Tackling Indigenous smoking program

Final evaluation report prepared for the Australian Government Department of Health
Indigenous health Smoking Australia

Tobacco is one of the leading contributors to the burden of disease among Aboriginal and Torres Strait Islander peoples. The overall goal of the Tackling Indigenous Smoking (TIS) program is to improve the health of Aboriginal and Torres Strait Islander peoples through local population specific efforts to reduce harm from tobacco. The program supports culturally appropriate /tailored tobacco control interventions for Aboriginal and Torres Strait Islander peoples that supplement broader measures for tobacco control such as plain packaging and tobacco excise duties.

TIS is a component of the Australian Government’s Indigenous Australians’ Health Programme (IAHP). Following a review of the Tackling Indigenous Smoking and Health Lifestyle Programme in 2014, the Department of Health (the Department) introduced the redesigned TIS program.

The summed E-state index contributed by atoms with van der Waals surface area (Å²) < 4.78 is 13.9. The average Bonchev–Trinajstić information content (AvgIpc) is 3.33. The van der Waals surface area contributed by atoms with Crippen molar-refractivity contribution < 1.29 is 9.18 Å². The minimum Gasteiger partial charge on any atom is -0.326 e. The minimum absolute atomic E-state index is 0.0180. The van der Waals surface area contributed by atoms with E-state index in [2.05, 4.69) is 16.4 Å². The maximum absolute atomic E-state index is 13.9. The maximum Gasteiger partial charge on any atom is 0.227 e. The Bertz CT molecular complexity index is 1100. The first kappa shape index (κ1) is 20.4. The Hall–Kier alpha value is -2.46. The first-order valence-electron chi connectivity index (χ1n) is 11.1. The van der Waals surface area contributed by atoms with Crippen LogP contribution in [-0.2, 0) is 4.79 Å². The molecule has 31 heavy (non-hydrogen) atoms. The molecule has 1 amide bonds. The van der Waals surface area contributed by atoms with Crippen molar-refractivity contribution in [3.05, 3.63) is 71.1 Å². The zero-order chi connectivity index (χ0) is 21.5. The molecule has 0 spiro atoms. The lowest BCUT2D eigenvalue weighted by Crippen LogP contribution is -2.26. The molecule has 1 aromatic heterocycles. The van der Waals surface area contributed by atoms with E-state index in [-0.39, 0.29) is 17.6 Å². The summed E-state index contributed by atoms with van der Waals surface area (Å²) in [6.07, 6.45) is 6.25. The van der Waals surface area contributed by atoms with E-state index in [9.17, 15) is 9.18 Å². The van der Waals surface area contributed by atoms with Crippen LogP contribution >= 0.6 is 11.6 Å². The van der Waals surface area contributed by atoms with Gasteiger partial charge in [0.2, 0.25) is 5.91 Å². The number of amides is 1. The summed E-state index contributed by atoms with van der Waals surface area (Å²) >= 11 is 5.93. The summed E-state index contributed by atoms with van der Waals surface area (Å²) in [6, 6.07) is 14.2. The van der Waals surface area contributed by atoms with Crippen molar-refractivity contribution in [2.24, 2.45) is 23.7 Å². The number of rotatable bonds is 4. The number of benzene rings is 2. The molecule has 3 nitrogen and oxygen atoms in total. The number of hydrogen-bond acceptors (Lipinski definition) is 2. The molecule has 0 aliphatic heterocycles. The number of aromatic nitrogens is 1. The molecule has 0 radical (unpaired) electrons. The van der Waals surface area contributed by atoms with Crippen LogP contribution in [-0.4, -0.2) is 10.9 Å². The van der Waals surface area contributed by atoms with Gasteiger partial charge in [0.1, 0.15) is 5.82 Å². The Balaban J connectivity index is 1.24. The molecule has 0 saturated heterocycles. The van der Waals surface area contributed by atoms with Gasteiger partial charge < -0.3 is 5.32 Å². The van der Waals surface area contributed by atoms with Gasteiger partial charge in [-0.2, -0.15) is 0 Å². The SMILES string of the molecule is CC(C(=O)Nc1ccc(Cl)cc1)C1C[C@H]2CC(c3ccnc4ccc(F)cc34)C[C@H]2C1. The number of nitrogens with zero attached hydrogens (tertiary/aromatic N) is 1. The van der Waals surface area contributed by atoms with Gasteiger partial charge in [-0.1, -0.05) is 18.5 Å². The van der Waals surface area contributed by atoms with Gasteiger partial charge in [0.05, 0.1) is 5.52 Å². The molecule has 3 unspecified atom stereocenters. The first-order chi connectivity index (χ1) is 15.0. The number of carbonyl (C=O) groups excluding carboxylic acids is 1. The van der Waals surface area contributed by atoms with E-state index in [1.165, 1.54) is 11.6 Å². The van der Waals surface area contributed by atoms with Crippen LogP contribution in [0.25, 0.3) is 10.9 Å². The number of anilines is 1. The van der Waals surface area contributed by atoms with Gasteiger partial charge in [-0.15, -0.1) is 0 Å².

Key Findings:

  • The redesigned TIS program shifted funding away from dedicated healthy lifestyles workers delivering broader healthy lifestyle activities, toward funding for programs and activities that have a primary focus on tobacco reduction outcomes.
  • The key program design elements of the revised TIS program include the use of evidence based multi-component tobacco control strategies, using and promoting best practice approaches to tobacco control, use of population health and place-based approaches, and building partnerships and collaborations to support innovation, capacity-building and behaviour change.
  • The current TIS program offers flexibility in how the activities are delivered at local and regional levels, targeting approaches for specific groups with a focus on the outcomes to be achieved, rather than being prescriptive in relation to the activities to be delivered.
  • Community trust and support has been integral to the success of the TIS program and the considerable investment made by grant recipients in consultation, collaboration and community engagement has resulted in increases in the number of individuals and organisations involved in tobacco control.


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